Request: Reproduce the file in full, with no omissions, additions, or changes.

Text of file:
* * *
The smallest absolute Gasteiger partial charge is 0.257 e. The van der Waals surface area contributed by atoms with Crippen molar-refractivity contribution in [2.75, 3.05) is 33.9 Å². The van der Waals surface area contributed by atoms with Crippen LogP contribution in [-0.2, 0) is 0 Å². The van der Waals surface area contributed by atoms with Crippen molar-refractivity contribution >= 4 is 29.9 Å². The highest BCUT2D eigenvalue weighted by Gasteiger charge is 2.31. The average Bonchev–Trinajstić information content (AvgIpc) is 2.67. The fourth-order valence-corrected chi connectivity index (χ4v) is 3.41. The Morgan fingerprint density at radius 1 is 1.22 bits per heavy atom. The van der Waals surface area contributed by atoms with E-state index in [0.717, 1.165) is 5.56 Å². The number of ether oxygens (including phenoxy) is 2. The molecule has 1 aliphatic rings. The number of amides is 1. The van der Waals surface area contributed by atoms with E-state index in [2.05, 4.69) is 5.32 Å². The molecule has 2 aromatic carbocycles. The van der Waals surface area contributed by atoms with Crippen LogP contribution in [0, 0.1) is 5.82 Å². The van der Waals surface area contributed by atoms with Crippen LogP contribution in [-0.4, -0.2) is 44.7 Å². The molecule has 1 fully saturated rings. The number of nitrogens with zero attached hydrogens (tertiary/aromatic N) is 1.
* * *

The smallest absolute Gasteiger partial charge is 0.257 e. The van der Waals surface area contributed by atoms with Crippen molar-refractivity contribution in [2.75, 3.05) is 33.9 Å². The van der Waals surface area contributed by atoms with Crippen LogP contribution in [-0.2, 0) is 0 Å². The van der Waals surface area contributed by atoms with Crippen molar-refractivity contribution >= 4 is 29.9 Å². The highest BCUT2D eigenvalue weighted by Gasteiger charge is 2.31. The average Bonchev–Trinajstić information content (AvgIpc) is 2.67. The fourth-order valence-corrected chi connectivity index (χ4v) is 3.41. The Morgan fingerprint density at radius 1 is 1.22 bits per heavy atom. The van der Waals surface area contributed by atoms with E-state index in [0.717, 1.165) is 5.56 Å². The number of ether oxygens (including phenoxy) is 2. The molecule has 1 aliphatic rings. The number of amides is 1. The van der Waals surface area contributed by atoms with E-state index in [2.05, 4.69) is 5.32 Å². The molecule has 2 aromatic carbocycles. The van der Waals surface area contributed by atoms with Crippen LogP contribution in [0, 0.1) is 5.82 Å². The van der Waals surface area contributed by atoms with Crippen LogP contribution in [-0.4, -0.2) is 44.7 Å². The molecule has 1 fully saturated rings. The number of nitrogens with zero attached hydrogens (tertiary/aromatic N) is 1.